DRO questions

Suzuki4evr

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I can't afford expensive DRO'S......so are these ok and wich scales are preferable, the normal size or slimline?
javascript:void(0)s-l400.jpg
 

pontiac428

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Normal vs. slim is first a matter of glass vs. magnetic. Glass scales (like those pictured) are great at what they do, and offer good resolution for the price. The down side is that they can get dirty from all of the flying chips, oil, and coolant at your machine. Slim scales are now available in resolutions comparable to glass scales, but in a smaller, easier to mount package that is more resistant to chips and crud. Some installs do not allow much room to fit scales, so the extra space afforded by magnetic scales is a boon. Without a big cost or performance difference, today it makes the most sense to go with slim magnetic scales. The head units offer varying functionality and their capabilities are self-explanatory. There are a few common layouts based on whoever originally produced that style of head, i.e. Sony vs. Mitsutoyo. I prefer the Sony style (as a TI user) but people who like HP RPN calculators like Mitsutoyo better (get it?). It's preference at that point, because all heads will give you abs/incr, tool offsets, and bolt patterns, etc. so shop around for what you like. For a knee mill, it's nice to know what your Z axis options are, for instance.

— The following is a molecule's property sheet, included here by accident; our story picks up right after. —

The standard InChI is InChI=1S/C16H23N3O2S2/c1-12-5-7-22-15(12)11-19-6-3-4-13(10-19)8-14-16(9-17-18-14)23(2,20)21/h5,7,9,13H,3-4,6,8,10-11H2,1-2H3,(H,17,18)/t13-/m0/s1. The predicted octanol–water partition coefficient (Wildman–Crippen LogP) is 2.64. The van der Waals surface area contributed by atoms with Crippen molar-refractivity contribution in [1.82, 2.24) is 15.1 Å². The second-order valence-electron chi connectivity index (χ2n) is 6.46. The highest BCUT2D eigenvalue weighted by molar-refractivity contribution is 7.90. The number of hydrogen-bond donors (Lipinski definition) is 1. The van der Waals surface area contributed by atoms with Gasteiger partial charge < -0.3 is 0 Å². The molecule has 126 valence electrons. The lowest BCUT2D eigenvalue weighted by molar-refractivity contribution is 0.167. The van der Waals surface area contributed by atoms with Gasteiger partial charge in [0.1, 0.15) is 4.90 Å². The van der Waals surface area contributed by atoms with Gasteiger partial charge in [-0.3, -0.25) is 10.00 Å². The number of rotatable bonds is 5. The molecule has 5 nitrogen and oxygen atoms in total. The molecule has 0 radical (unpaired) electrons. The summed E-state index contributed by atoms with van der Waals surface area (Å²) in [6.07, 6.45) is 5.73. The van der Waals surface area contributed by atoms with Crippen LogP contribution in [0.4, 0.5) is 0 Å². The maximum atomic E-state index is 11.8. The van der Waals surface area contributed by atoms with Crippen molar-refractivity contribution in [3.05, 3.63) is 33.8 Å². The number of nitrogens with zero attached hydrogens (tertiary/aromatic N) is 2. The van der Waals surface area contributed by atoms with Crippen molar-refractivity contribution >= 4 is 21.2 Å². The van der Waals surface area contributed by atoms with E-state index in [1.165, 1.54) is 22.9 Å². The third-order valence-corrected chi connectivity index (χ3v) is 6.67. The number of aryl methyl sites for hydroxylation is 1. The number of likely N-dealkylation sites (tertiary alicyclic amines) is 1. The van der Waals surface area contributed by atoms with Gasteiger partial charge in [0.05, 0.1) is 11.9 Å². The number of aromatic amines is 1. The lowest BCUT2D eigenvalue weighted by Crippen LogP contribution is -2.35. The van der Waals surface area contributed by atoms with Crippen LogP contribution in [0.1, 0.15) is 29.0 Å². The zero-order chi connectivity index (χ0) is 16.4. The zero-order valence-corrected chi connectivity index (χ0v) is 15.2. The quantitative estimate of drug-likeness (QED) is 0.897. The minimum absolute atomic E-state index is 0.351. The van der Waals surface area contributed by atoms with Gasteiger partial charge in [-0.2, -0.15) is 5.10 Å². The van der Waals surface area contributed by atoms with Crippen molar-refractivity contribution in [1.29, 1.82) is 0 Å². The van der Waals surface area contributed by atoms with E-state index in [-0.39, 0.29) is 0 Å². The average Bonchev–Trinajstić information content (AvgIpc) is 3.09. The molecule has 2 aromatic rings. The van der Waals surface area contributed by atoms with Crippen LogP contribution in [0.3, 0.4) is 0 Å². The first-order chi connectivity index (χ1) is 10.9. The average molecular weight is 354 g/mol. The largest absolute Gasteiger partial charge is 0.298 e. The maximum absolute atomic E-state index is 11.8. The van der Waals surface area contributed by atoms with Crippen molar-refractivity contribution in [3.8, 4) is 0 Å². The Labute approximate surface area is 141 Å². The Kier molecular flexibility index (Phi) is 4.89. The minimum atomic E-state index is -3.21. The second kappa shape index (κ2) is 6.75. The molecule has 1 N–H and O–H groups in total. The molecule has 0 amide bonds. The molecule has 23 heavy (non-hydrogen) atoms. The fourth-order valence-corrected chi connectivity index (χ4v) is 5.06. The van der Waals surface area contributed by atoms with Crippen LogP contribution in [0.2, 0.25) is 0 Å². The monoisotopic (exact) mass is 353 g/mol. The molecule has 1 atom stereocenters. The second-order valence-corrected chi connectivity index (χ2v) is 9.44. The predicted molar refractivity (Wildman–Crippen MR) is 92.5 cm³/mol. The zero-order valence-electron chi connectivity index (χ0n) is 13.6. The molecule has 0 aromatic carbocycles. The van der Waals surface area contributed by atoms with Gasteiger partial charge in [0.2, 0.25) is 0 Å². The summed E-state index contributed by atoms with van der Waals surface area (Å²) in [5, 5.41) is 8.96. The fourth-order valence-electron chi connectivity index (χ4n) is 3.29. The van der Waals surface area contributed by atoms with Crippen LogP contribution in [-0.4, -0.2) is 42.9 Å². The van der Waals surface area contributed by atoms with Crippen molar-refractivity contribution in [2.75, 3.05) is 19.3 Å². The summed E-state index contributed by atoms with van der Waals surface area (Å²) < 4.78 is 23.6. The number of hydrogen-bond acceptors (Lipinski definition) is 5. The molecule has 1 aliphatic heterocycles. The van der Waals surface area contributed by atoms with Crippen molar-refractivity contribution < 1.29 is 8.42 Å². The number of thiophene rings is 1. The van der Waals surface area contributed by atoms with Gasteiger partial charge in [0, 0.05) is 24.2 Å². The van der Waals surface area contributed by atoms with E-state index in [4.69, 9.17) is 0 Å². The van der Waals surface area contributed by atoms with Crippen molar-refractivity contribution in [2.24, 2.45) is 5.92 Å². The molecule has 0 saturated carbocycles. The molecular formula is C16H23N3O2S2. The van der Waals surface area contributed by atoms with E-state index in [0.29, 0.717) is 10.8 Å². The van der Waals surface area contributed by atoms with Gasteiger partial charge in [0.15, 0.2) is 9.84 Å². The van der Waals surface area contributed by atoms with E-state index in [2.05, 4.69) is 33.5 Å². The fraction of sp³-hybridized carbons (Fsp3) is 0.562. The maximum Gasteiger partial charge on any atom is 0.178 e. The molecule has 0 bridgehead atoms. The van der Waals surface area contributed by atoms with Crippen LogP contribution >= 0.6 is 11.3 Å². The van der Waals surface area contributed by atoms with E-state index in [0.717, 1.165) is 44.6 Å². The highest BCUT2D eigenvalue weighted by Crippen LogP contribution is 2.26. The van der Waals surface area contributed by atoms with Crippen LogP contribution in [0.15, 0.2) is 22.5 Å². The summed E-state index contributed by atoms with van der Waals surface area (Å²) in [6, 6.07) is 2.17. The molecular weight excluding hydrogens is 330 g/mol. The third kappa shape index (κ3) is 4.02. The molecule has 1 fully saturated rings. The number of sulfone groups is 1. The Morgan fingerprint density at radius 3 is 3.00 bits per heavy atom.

SamI